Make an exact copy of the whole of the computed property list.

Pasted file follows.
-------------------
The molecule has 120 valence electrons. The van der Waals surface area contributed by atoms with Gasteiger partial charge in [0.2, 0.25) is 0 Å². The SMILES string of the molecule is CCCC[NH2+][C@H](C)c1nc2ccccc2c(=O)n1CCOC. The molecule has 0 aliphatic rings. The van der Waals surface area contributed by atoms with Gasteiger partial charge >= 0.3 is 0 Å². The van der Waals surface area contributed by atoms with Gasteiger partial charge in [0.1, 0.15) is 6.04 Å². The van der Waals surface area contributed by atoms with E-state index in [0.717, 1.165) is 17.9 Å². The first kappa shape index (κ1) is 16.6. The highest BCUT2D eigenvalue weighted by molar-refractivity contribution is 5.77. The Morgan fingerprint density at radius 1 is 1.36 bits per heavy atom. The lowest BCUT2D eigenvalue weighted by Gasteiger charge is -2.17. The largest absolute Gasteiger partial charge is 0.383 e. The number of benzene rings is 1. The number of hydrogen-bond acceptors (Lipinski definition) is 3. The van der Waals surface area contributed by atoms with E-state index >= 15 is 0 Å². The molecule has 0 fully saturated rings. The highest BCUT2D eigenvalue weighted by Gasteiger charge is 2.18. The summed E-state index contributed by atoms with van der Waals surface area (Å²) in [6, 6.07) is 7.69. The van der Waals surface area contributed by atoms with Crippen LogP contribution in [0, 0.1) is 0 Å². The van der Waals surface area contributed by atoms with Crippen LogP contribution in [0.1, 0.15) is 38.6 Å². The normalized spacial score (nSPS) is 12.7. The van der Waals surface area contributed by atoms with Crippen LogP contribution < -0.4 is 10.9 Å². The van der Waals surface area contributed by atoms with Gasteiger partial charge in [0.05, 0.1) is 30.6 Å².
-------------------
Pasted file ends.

The molecule has 120 valence electrons. The van der Waals surface area contributed by atoms with Gasteiger partial charge in [0.2, 0.25) is 0 Å². The SMILES string of the molecule is CCCC[NH2+][C@H](C)c1nc2ccccc2c(=O)n1CCOC. The molecule has 0 aliphatic rings. The van der Waals surface area contributed by atoms with Gasteiger partial charge >= 0.3 is 0 Å². The van der Waals surface area contributed by atoms with Gasteiger partial charge in [0.1, 0.15) is 6.04 Å². The van der Waals surface area contributed by atoms with E-state index in [0.717, 1.165) is 17.9 Å². The first kappa shape index (κ1) is 16.6. The highest BCUT2D eigenvalue weighted by molar-refractivity contribution is 5.77. The Morgan fingerprint density at radius 1 is 1.36 bits per heavy atom. The lowest BCUT2D eigenvalue weighted by Gasteiger charge is -2.17. The largest absolute Gasteiger partial charge is 0.383 e. The number of benzene rings is 1. The number of hydrogen-bond acceptors (Lipinski definition) is 3. The van der Waals surface area contributed by atoms with E-state index >= 15 is 0 Å². The molecule has 0 fully saturated rings. The highest BCUT2D eigenvalue weighted by Gasteiger charge is 2.18. The summed E-state index contributed by atoms with van der Waals surface area (Å²) in [6, 6.07) is 7.69. The van der Waals surface area contributed by atoms with Crippen LogP contribution in [0, 0.1) is 0 Å². The van der Waals surface area contributed by atoms with Crippen LogP contribution in [0.1, 0.15) is 38.6 Å². The normalized spacial score (nSPS) is 12.7. The van der Waals surface area contributed by atoms with Crippen LogP contribution < -0.4 is 10.9 Å². The van der Waals surface area contributed by atoms with Gasteiger partial charge in [0.05, 0.1) is 30.6 Å².